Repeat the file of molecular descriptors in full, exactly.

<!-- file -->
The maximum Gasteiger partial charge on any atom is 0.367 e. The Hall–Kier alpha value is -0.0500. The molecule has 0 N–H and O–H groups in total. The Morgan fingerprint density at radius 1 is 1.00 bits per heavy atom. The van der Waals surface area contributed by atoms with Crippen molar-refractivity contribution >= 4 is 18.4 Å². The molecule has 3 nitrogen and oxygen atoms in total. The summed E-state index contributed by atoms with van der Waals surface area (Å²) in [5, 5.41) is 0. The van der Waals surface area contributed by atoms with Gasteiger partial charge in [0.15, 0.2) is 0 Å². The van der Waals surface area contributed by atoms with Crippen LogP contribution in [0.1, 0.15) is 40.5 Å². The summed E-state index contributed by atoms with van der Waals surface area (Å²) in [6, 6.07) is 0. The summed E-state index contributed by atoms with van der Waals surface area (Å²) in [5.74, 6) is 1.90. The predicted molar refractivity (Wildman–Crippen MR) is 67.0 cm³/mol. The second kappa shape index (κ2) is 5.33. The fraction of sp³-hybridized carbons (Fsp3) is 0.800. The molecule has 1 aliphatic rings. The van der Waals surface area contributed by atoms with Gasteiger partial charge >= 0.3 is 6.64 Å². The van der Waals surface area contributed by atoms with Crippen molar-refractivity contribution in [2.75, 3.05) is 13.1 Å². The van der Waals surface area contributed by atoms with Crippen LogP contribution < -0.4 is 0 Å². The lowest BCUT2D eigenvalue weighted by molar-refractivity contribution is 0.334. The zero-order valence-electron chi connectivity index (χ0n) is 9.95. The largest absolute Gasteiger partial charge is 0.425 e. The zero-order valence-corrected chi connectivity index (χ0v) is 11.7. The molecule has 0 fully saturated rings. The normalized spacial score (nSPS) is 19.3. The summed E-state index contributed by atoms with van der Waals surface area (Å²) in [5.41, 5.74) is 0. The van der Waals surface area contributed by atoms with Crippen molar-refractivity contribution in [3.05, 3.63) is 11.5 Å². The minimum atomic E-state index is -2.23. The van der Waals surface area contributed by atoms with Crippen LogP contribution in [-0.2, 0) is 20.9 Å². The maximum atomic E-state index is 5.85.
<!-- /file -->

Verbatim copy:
The maximum Gasteiger partial charge on any atom is 0.367 e. The Hall–Kier alpha value is -0.0500. The molecule has 0 N–H and O–H groups in total. The Morgan fingerprint density at radius 1 is 1.00 bits per heavy atom. The van der Waals surface area contributed by atoms with Crippen molar-refractivity contribution >= 4 is 18.4 Å². The molecule has 3 nitrogen and oxygen atoms in total. The summed E-state index contributed by atoms with van der Waals surface area (Å²) in [5, 5.41) is 0. The van der Waals surface area contributed by atoms with Gasteiger partial charge in [0.15, 0.2) is 0 Å². The van der Waals surface area contributed by atoms with Crippen LogP contribution in [0.1, 0.15) is 40.5 Å². The summed E-state index contributed by atoms with van der Waals surface area (Å²) in [6, 6.07) is 0. The summed E-state index contributed by atoms with van der Waals surface area (Å²) in [5.74, 6) is 1.90. The predicted molar refractivity (Wildman–Crippen MR) is 67.0 cm³/mol. The second kappa shape index (κ2) is 5.33. The fraction of sp³-hybridized carbons (Fsp3) is 0.800. The molecule has 1 aliphatic rings. The van der Waals surface area contributed by atoms with Gasteiger partial charge >= 0.3 is 6.64 Å². The van der Waals surface area contributed by atoms with Crippen molar-refractivity contribution in [2.75, 3.05) is 13.1 Å². The van der Waals surface area contributed by atoms with Crippen LogP contribution < -0.4 is 0 Å². The lowest BCUT2D eigenvalue weighted by molar-refractivity contribution is 0.334. The zero-order valence-electron chi connectivity index (χ0n) is 9.95. The largest absolute Gasteiger partial charge is 0.425 e. The zero-order valence-corrected chi connectivity index (χ0v) is 11.7. The molecule has 0 fully saturated rings. The normalized spacial score (nSPS) is 19.3. The summed E-state index contributed by atoms with van der Waals surface area (Å²) in [5.41, 5.74) is 0. The van der Waals surface area contributed by atoms with Crippen molar-refractivity contribution in [3.05, 3.63) is 11.5 Å². The minimum atomic E-state index is -2.23. The van der Waals surface area contributed by atoms with Crippen LogP contribution in [-0.2, 0) is 20.9 Å². The maximum atomic E-state index is 5.85.